movie starring James McAvoy, I compared its style to Trainspotting. I guess it was inevitable the next movie I reviewed in which McAvoy descends into madness and hallucination would be directed by Danny Boyle, the director of Trainspotting.
Trance (2013) begins with a setup Alfred Hitchcock might have found appealing. Simon (McAvoy) is an art auctioneer involved in a scheme led by Franck (Vincent Cassel) to steal a priceless painting. However, he rips off the gang and makes off with the painting, but in the chaos of the robbery, Simon is struck in the head by Franck and develops amnesia, so he can't remember where he left the painting or why he wanted to double-cross Franck. After torture fails to get the information, Franck sends Simon to a hypnotherapist, Elizabeth, (Rosario Dawson) to extract the lost memory of the stolen painting from Simon's brain.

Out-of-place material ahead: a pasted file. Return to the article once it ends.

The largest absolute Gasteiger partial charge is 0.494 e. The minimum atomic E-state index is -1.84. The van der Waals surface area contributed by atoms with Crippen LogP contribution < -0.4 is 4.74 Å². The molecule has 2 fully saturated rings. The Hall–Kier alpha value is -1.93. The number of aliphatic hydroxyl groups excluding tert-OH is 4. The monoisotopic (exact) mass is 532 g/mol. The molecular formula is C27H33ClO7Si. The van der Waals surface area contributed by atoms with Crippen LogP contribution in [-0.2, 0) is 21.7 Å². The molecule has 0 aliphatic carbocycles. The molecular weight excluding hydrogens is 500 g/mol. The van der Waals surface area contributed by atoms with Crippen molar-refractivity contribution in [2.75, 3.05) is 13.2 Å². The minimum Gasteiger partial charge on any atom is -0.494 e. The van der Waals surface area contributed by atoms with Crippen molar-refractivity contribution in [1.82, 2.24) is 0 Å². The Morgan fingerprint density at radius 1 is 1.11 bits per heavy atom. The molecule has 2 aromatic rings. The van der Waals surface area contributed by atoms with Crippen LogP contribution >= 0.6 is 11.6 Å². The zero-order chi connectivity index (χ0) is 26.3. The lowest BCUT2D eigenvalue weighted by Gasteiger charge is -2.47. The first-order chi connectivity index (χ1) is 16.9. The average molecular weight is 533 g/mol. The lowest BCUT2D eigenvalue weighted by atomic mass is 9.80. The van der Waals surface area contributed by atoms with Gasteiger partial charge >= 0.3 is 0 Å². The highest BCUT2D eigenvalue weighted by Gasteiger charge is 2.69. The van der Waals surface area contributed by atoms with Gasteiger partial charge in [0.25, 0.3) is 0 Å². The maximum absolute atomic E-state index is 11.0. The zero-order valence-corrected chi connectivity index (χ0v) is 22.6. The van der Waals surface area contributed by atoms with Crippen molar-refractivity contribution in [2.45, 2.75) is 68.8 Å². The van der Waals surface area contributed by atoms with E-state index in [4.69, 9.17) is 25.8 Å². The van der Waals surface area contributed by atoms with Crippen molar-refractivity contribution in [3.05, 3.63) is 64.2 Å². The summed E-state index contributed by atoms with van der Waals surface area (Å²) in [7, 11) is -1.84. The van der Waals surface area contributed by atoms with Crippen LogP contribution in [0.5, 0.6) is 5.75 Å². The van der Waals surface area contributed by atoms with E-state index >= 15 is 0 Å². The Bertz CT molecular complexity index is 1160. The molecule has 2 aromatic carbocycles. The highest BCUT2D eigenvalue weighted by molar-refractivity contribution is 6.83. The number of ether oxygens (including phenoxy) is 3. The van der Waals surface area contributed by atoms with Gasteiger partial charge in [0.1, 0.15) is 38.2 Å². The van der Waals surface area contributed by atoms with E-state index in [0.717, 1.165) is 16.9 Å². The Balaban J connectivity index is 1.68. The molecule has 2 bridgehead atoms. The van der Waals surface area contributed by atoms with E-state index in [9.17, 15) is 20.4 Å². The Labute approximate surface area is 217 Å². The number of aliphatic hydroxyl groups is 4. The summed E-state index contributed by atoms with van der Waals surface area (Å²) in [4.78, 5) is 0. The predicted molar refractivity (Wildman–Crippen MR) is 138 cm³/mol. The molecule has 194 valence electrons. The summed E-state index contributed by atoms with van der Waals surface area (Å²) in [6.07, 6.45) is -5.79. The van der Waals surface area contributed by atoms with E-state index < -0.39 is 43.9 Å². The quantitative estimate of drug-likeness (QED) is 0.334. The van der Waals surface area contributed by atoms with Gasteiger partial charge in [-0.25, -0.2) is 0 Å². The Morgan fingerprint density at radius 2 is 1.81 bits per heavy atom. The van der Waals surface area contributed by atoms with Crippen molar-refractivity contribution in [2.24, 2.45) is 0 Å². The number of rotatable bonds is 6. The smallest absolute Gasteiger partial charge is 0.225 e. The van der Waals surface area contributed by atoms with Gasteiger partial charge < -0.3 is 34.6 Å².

For the first forty minutes or so, I was intrigued with Trance (though not entranced). The film initially builds around three questions: where is the painting, why did Simon take it, and what role will Elizabeth play? When the crooks first send Simon to Elizabeth, they tell to him to pretend he's looking for his car keys, but very quickly, she realizes there's more going on than what Simon is telling her. That's an interesting concept because he's trying to both find and hide the truth, but Boyle jettisons this strategy soon after and includes her in the scheme.
But after a while, the movie loses steam. That's the challenge with these real-or-unreal narratives: if you keep piling on effect upon effect and don't seem to be getting anywhere, eventually the viewer is going to lose patience and just stop caring. I know I did. The film opens with a lot of momentum - a robbery, a double cross, torture, a mystery, a desperate medical procedure- but by the halfway mark or so, everything becomes bogged down. And worse, when the big secret of Simon and Elizabeth's past is revealed, Boyle has to halt everything to explain it. The best twists are the ones that propel the suspense and pull all the plot threads tight. In this case, the twist is just too convoluted and uninteresting.